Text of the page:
The factors driving the growth of religious ‘nones’ in the U.S.
The share of Americans who do not identify with a religious group is surely growing, but there are differing ideas about the factors driving this trend.
Americans are wary of enhancements that could enable them to live longer and stronger
Despite the technological potential to help humans live longer and stronger, many U.S. adults are not ready to embrace these possibilities.
Many countries allow child marriage
Almost all of the world’s nations have laws specifying at which age a couple can marry, and in most of these countries, those under the age of 18 are allowed to wed.
Why America’s ‘nones’ left religion behind
As the percentage of U.S. adults who do not identify with a religious group grows, we asked these people to explain, in their own words, why they left.
What do Americans look for in a church, and how do they find one? It depends in part on their age
At least three-quarters of adults under 30 talked to a congregation member or friend during their search, compared with just over half of those 65 or older.
Most states allow religious exemptions from child abuse and neglect laws
All states prosecute parents whose children come to severe harm through neglect. But in thirty-four states (as well as the District of Columbia, Guam and Puerto Rico), there are exemptions in the civil child abuse statutes when medical treatment for a child conflicts with the religious beliefs of parents.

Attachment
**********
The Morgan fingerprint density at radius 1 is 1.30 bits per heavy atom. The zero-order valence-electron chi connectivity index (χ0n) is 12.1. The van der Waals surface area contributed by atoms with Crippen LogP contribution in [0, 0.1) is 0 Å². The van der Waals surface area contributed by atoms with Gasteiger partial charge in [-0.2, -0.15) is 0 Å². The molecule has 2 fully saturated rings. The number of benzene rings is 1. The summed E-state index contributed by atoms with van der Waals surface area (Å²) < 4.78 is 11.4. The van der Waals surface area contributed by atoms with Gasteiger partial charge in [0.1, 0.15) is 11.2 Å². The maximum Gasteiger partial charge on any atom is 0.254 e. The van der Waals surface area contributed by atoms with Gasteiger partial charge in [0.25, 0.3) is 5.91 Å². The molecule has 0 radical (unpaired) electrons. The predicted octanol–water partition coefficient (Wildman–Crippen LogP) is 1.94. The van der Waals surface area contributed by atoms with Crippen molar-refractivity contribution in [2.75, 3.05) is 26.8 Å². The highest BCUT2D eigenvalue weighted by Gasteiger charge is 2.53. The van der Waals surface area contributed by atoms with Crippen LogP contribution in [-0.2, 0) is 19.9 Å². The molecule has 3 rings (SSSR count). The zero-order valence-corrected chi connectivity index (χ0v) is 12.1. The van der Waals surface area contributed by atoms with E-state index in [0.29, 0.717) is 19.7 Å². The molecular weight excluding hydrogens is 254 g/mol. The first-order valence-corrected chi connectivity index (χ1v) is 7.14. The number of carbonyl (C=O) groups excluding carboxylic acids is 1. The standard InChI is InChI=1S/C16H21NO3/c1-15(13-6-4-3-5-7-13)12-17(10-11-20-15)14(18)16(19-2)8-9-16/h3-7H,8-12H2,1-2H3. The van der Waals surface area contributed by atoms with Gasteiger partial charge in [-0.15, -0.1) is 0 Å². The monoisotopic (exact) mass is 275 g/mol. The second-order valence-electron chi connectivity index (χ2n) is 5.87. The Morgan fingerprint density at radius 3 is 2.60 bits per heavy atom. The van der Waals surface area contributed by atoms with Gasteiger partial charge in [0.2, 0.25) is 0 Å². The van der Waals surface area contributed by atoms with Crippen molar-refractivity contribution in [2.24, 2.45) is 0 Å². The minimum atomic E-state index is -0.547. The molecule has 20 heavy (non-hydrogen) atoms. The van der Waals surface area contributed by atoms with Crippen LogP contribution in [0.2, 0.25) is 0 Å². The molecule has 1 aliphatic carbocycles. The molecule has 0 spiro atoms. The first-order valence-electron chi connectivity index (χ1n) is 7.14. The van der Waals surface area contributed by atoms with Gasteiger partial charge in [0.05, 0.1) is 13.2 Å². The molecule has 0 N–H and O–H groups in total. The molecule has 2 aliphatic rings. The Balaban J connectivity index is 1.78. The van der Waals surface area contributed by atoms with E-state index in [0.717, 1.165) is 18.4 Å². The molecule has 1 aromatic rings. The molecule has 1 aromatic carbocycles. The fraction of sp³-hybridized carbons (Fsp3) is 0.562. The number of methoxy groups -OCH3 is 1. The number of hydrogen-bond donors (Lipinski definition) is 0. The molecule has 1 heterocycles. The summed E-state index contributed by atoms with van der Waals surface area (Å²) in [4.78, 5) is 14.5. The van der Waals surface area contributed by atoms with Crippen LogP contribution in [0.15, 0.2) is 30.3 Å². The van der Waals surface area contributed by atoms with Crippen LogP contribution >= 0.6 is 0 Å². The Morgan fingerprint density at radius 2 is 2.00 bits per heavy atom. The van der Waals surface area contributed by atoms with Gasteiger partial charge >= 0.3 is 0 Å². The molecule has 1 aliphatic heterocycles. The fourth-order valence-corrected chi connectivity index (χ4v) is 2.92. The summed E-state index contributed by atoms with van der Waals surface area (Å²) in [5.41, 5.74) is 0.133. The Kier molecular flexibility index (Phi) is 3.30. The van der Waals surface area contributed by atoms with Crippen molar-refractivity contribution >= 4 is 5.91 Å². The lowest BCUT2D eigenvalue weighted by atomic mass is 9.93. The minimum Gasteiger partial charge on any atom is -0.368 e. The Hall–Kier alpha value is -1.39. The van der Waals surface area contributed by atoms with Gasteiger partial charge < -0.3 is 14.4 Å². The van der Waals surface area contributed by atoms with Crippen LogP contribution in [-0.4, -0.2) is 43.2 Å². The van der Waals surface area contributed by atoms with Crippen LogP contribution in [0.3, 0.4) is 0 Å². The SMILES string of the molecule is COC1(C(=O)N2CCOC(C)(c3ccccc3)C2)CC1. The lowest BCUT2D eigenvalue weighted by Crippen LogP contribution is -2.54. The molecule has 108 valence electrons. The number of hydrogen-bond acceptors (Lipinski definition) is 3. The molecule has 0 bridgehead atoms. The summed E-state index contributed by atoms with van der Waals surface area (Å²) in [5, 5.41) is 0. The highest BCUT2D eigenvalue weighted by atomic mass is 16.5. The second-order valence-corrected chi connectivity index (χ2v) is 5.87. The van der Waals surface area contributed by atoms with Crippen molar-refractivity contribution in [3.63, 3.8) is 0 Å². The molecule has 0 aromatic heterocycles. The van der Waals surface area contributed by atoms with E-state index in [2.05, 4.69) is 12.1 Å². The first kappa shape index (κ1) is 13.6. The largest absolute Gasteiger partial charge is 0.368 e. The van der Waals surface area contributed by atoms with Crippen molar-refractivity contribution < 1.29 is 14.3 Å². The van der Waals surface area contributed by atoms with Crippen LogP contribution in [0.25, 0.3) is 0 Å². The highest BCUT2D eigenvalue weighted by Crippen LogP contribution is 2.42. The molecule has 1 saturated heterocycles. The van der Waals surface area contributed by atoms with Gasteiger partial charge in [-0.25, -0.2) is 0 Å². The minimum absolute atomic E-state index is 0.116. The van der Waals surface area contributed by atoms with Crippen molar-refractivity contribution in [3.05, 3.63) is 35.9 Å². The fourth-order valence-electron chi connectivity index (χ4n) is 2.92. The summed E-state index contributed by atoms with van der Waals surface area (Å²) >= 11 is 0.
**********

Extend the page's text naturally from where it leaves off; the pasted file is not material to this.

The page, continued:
Which countries still outlaw apostasy and blasphemy?
Apostasy and blasphemy may seem to many like artifacts of history. But in dozens of countries around the world, laws against apostasy and blasphemy remain on the books and often are enforced.
The religious divide on views of technologies that would ‘enhance’ human beings
Americans are wary of the prospect of implanting a computer chip in their brains to improve their mental abilities or adding synthetic blood to their veins to make them stronger and faster. And this is particularly true of those who are highly religious.
Churchgoing Republicans, once skeptical of Trump, now support him
Evangelicals and churchgoing Republicans were initially skeptical of Trump, but their support for him has now firmed up.
Are churches key to solving social problems? Fewer Americans now think so
A majority of U.S. adults still say religious institutions contribute either “a great deal” (19%) or “some” (38%) to solving important social problems, but the combined figure of 58% has fallen significantly in recent years.